Ideas that go bump in the night: Using fear to motivate your audience

You look like a zombie. The door is locked, the blinds are down and there's a cushion to cover your eyes.

Fear can be a powerful motivator in creative campaigns, argues Claire Bridges
Fear can be a powerful motivator in creative campaigns, argues Claire Bridges

Who knows what terrors wait if you answer the phone that just won’t stop ringing? Not a pitch-from-hell all-nighter, you’re settled in for a horror film fright-fest.

It sounds slightly ludicrous, perhaps – scaring the bejesus out of your audience to boost sales?

But the director of every horror movie made does exactly that. Cinema-goers have few qualms about ‘self-scaring’ in the name of entertainment, with the genre as popular as ever.

Halloween presents us with an opportunity to consider how to use fear to motivate your audience.

Decades of research tell us that emotionally engaging campaigns have more efficacy than rational messages alone.

And historically, for consumer marketing positive emotions have been our go-to.

However when the big boys like P&G research moving beyond raising a smile, it’s worth digging deeper.

Using fear in public health campaigns is a well-trodden path. Drink too much booze, you’ll end up sick or die.

Drink and drive, you’ll wreck lives; eat too much salt and you might have a stroke. Those ghoulish images on cigarette packaging are intended to shock and scare us.

Yet there’s ongoing debate about the efficacy of these fear-fuelled campaigns.

The insurance industry relies on our fear of what might happen – consider the tens of thousands who have purchased ‘alien abduction’ policies.

All of these approaches tap into what psychologists term 'away from' motivation.

As Don Draper puts it in Mad Men: "Advertising is based on one thing – happiness. And do you know what happiness is? ...It's freedom from fear. It's a billboard on the side of a road that screams with reassurance that whatever you're doing is OK. You are OK."

But using fear needn’t mean going to white-knuckle extremes.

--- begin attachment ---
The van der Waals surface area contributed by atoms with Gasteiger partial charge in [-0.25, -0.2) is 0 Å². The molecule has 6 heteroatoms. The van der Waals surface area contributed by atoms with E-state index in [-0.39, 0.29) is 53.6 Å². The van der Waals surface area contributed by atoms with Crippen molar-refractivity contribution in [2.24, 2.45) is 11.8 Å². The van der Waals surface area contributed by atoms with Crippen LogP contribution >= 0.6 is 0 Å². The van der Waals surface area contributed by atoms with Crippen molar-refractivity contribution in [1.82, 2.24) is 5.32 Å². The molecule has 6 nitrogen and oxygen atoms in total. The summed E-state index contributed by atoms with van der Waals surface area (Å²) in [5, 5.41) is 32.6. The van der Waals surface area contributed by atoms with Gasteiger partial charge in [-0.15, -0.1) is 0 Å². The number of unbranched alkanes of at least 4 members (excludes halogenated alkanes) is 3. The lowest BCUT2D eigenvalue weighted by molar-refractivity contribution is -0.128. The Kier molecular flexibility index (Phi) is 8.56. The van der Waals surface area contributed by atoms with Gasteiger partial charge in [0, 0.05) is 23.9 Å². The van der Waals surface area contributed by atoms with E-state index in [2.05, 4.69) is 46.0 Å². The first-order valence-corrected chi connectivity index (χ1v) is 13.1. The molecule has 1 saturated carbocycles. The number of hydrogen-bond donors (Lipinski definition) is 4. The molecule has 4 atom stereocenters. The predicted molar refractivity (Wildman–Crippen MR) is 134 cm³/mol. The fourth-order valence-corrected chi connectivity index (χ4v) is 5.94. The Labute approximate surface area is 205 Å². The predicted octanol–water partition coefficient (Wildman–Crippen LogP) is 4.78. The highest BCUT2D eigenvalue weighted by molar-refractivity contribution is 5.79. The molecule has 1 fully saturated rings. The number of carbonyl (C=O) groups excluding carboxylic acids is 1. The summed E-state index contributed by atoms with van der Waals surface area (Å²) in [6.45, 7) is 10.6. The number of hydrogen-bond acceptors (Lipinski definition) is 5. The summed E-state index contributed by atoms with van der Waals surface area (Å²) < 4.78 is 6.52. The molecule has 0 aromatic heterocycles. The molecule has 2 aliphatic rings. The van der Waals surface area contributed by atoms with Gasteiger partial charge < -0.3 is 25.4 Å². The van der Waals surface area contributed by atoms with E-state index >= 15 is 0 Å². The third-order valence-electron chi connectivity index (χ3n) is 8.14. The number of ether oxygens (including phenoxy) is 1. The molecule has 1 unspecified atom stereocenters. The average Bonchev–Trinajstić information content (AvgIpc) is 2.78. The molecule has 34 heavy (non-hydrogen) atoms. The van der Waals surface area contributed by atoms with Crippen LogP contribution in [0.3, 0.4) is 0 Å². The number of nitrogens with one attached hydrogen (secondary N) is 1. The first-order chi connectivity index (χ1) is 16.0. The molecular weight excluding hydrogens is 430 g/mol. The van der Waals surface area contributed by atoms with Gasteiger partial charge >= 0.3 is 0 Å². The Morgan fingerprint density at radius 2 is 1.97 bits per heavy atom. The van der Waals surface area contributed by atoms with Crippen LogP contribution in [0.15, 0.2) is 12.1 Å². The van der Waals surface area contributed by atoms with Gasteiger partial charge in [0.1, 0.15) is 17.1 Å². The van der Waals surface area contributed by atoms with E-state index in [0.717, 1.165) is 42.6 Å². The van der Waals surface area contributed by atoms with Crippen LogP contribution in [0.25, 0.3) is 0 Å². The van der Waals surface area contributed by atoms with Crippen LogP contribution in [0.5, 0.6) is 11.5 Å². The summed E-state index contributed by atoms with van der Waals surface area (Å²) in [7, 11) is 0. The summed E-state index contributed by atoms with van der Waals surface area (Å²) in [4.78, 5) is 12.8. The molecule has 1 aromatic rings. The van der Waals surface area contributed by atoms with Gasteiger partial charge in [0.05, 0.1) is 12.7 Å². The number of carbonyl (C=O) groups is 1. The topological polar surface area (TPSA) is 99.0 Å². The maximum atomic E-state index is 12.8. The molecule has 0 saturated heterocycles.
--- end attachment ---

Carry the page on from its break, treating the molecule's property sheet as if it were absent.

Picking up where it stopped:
We’re all familiar with ‘FOMO’ – the niggling feeling fuelled by social media that we’re missing out– and it can be used to encourage people to act:

• Time-based FOMO uses enforced urgency - act now! With tactics including flash sales, ’10 people are browsing this hotel now’ banners and ‘pop-up’ anything. Black Friday being the ultimate example.

• Scarcity FOMO using the fear of (perceived) rarity or shortage is a classic PR tactic – 'limited edition', anyone? Waiting lists for the latest fashion 'must have' and Amazon’s ‘only 5 left in stock’ messages leverage the strategy that the diamond industry uses to keep prices sky-high for an item that has no practical use for the average person.

Burger King’s much-lauded #ScaryClownNight, with the invitation to ‘come as a clown, eat like a king’ offered free Whoppers to those who came dressed in terrifying outfits on Halloween last year.

Controversially tapping into the killer clown craze, the brand started a deliberate bunfight with the market leader, helping the brand punch well above its weight.

Using fear to persuade and motivate your audience clearly requires handling with care.

You could try introducing a less obvious emotion like curiosity, anger, surprise or awe as a lens through which to spark ideas, or act as a counterpoint.

Let’s face it, indifference to our work is as gruesome as any horror movie.

Claire Bridges is the founder of Now Go Create

Thumbnail image ©GettyImages

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